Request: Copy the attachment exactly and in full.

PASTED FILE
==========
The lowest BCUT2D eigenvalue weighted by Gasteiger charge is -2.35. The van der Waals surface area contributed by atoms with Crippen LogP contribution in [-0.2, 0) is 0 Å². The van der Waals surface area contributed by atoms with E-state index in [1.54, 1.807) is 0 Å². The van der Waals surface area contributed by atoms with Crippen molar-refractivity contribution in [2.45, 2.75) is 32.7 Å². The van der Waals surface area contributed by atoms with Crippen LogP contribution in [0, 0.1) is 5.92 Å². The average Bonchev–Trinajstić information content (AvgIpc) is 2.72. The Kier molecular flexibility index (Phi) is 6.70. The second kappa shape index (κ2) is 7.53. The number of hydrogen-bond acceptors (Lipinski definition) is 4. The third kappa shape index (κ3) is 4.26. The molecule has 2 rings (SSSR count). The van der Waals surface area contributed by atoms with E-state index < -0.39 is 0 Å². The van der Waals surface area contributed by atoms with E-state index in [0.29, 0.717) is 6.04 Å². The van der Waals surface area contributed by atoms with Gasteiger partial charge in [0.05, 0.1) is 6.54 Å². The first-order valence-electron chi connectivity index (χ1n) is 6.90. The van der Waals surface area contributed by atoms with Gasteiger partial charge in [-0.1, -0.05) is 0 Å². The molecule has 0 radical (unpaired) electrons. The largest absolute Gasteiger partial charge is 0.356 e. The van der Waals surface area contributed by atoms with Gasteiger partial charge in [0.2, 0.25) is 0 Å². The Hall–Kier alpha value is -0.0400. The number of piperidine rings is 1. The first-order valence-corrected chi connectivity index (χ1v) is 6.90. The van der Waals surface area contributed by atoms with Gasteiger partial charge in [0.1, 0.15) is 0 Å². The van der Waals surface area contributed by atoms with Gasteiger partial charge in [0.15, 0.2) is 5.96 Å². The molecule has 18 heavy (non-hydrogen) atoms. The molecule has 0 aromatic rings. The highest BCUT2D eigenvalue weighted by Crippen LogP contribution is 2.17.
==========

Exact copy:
The lowest BCUT2D eigenvalue weighted by Gasteiger charge is -2.35. The van der Waals surface area contributed by atoms with Crippen LogP contribution in [-0.2, 0) is 0 Å². The van der Waals surface area contributed by atoms with E-state index in [1.54, 1.807) is 0 Å². The van der Waals surface area contributed by atoms with Crippen molar-refractivity contribution in [2.45, 2.75) is 32.7 Å². The van der Waals surface area contributed by atoms with Crippen LogP contribution in [0, 0.1) is 5.92 Å². The average Bonchev–Trinajstić information content (AvgIpc) is 2.72. The Kier molecular flexibility index (Phi) is 6.70. The second kappa shape index (κ2) is 7.53. The number of hydrogen-bond acceptors (Lipinski definition) is 4. The third kappa shape index (κ3) is 4.26. The molecule has 2 rings (SSSR count). The van der Waals surface area contributed by atoms with E-state index < -0.39 is 0 Å². The van der Waals surface area contributed by atoms with E-state index in [0.29, 0.717) is 6.04 Å². The van der Waals surface area contributed by atoms with Gasteiger partial charge in [0.05, 0.1) is 6.54 Å². The first-order valence-electron chi connectivity index (χ1n) is 6.90. The van der Waals surface area contributed by atoms with Gasteiger partial charge in [-0.1, -0.05) is 0 Å². The molecule has 0 radical (unpaired) electrons. The largest absolute Gasteiger partial charge is 0.356 e. The van der Waals surface area contributed by atoms with Gasteiger partial charge in [0.2, 0.25) is 0 Å². The Hall–Kier alpha value is -0.0400. The number of piperidine rings is 1. The first-order valence-corrected chi connectivity index (χ1v) is 6.90. The van der Waals surface area contributed by atoms with Gasteiger partial charge in [0.1, 0.15) is 0 Å². The van der Waals surface area contributed by atoms with Gasteiger partial charge in [0.15, 0.2) is 5.96 Å². The molecule has 18 heavy (non-hydrogen) atoms. The molecule has 0 aromatic rings. The highest BCUT2D eigenvalue weighted by Crippen LogP contribution is 2.17.